She Came to Me in Daffodils

She came to me in daffodils

Late winter sunshine on her breath,

She bid me say hello

But I could not bow just yet.

 

She came to me in daffodils

And blossoms on the breeze

She smiled in her anger

But I would not bend the knee.

 

She came to me in daffodils

And left me pretty things

She rose and said enough

And then I kissed the ring.

 

She came to me in daffodils

And leaves me oft in tears

But I could not bear without her

For we have much work I fear.

-“She Came to Me in Daffodils,” original poem

Sunday I took down the altar. I carefully removed Anubis’s icon, his candles, and boxes. They sit now on the shelves of the small bookcase I use for an altar space, waiting to be returned to the main altar. I washed my tea cups and placed them on the altar; I washed the tall vases and filled them with autumn flowers. The white pillar candles moved forward and sat, bookending the altar.

We bought the flowers Sunday to give them time to open before my rite on Wednesday. And bloom they did, beautiful in their faded life, in their blossoming death. I watched as each day they opened a little more, listening as The Boyfriend told me “Your roses are looking well today.” And as each petal slowly unfurled to open for the goddess for whom they were bought, an offering to fulfill the promise I made months ago, I smiled.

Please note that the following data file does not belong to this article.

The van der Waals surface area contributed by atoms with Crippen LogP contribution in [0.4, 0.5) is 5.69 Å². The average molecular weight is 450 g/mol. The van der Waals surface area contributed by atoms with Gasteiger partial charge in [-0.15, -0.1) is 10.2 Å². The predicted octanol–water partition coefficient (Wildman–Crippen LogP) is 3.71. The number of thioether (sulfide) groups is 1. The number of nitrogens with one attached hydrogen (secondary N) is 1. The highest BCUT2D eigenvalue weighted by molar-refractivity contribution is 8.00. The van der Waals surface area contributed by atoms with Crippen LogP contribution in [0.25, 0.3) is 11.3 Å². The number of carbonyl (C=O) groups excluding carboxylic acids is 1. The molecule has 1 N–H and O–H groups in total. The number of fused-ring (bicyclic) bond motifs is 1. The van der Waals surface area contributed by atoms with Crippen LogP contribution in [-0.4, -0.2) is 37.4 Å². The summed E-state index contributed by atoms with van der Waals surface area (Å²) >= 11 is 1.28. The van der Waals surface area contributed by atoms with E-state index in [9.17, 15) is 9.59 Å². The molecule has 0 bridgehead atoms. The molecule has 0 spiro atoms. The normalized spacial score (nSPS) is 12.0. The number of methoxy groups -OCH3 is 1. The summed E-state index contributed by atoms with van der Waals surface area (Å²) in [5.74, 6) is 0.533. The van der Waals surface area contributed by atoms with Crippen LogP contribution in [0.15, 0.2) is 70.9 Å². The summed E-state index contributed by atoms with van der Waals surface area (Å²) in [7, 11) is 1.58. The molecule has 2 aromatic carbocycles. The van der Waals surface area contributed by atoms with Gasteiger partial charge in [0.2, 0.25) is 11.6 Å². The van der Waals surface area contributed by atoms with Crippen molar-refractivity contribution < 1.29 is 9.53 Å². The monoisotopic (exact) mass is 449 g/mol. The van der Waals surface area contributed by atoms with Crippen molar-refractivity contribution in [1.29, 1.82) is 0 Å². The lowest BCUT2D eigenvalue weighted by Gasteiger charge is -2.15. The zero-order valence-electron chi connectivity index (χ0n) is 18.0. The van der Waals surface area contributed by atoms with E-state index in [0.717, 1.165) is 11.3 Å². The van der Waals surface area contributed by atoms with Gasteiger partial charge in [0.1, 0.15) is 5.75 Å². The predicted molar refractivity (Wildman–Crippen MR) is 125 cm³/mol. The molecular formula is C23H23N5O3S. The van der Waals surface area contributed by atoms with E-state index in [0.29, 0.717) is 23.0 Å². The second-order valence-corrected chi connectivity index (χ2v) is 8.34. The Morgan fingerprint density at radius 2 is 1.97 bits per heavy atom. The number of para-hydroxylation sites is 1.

Wednesday did not go according to plan. There was no time for shadow work like I had wanted and I was late to therapy due to a washer-dryer that refuses to behave. But I went to therapy and caught up with my doctor, relaying the events of the last month since she has been on vacation. We talked, I left, and I made a quick jaunt to the grocery store to purchase more dish soap before I went to my writing group that night. But, as I wanted into the store, my gaze lit upon the sign that announced pomegranates had just gone on sale. Knowing when to take a hint, I bought two, grabbed my dish soap, and went to my writing group.

That night, when I got back, I removed the adrils from their chambers. Never have I had such a beautiful fruit. Every seed was perfect, coming out with ease from the flesh, landing in my bowl of water without difficulty. I passed the washed seeds to The Boyfriend and showered, cleansing myself of a busy, rough day. Upon the altar, the tea cups waited. In one, I poured the pomegranate Italian soda I had bought months ago and shared in some with The Boyfriend. In the other cup, I lay dried pomegranate seeds covered in dark chocolate, laying upon them a handful of fresh seeds.

I lit the candles and the incense and said my prayers to Persephone Khthonia, bidding goodbye to the young maiden goddess I had begun to get to know since March and saying hello to the Queen whom I now see.

The altar

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